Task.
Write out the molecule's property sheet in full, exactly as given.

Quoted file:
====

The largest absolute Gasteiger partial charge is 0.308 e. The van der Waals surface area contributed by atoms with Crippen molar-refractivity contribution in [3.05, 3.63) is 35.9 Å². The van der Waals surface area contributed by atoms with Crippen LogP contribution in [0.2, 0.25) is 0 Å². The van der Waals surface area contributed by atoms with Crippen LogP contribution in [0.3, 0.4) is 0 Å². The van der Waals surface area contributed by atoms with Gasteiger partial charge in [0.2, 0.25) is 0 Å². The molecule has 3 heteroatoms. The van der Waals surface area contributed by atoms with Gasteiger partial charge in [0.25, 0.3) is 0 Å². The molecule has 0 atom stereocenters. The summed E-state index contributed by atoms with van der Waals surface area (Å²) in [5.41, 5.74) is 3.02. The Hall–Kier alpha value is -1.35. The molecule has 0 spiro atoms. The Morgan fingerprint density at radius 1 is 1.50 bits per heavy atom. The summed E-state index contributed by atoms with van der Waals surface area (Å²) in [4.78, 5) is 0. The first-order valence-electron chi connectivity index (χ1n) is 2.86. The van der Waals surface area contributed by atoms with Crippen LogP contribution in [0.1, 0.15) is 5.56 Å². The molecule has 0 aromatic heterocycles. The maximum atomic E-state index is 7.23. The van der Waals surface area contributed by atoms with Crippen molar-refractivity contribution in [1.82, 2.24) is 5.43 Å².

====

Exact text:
The largest absolute Gasteiger partial charge is 0.308 e. The van der Waals surface area contributed by atoms with Crippen molar-refractivity contribution in [3.05, 3.63) is 35.9 Å². The van der Waals surface area contributed by atoms with Crippen LogP contribution in [0.2, 0.25) is 0 Å². The van der Waals surface area contributed by atoms with Crippen LogP contribution in [0.3, 0.4) is 0 Å². The van der Waals surface area contributed by atoms with Gasteiger partial charge in [0.2, 0.25) is 0 Å². The molecule has 3 heteroatoms. The van der Waals surface area contributed by atoms with Gasteiger partial charge in [0.25, 0.3) is 0 Å². The molecule has 0 atom stereocenters. The summed E-state index contributed by atoms with van der Waals surface area (Å²) in [5.41, 5.74) is 3.02. The Hall–Kier alpha value is -1.35. The molecule has 0 spiro atoms. The Morgan fingerprint density at radius 1 is 1.50 bits per heavy atom. The summed E-state index contributed by atoms with van der Waals surface area (Å²) in [4.78, 5) is 0. The first-order valence-electron chi connectivity index (χ1n) is 2.86. The van der Waals surface area contributed by atoms with Crippen LogP contribution in [0.1, 0.15) is 5.56 Å². The molecule has 0 aromatic heterocycles. The maximum atomic E-state index is 7.23. The van der Waals surface area contributed by atoms with Crippen molar-refractivity contribution in [1.82, 2.24) is 5.43 Å².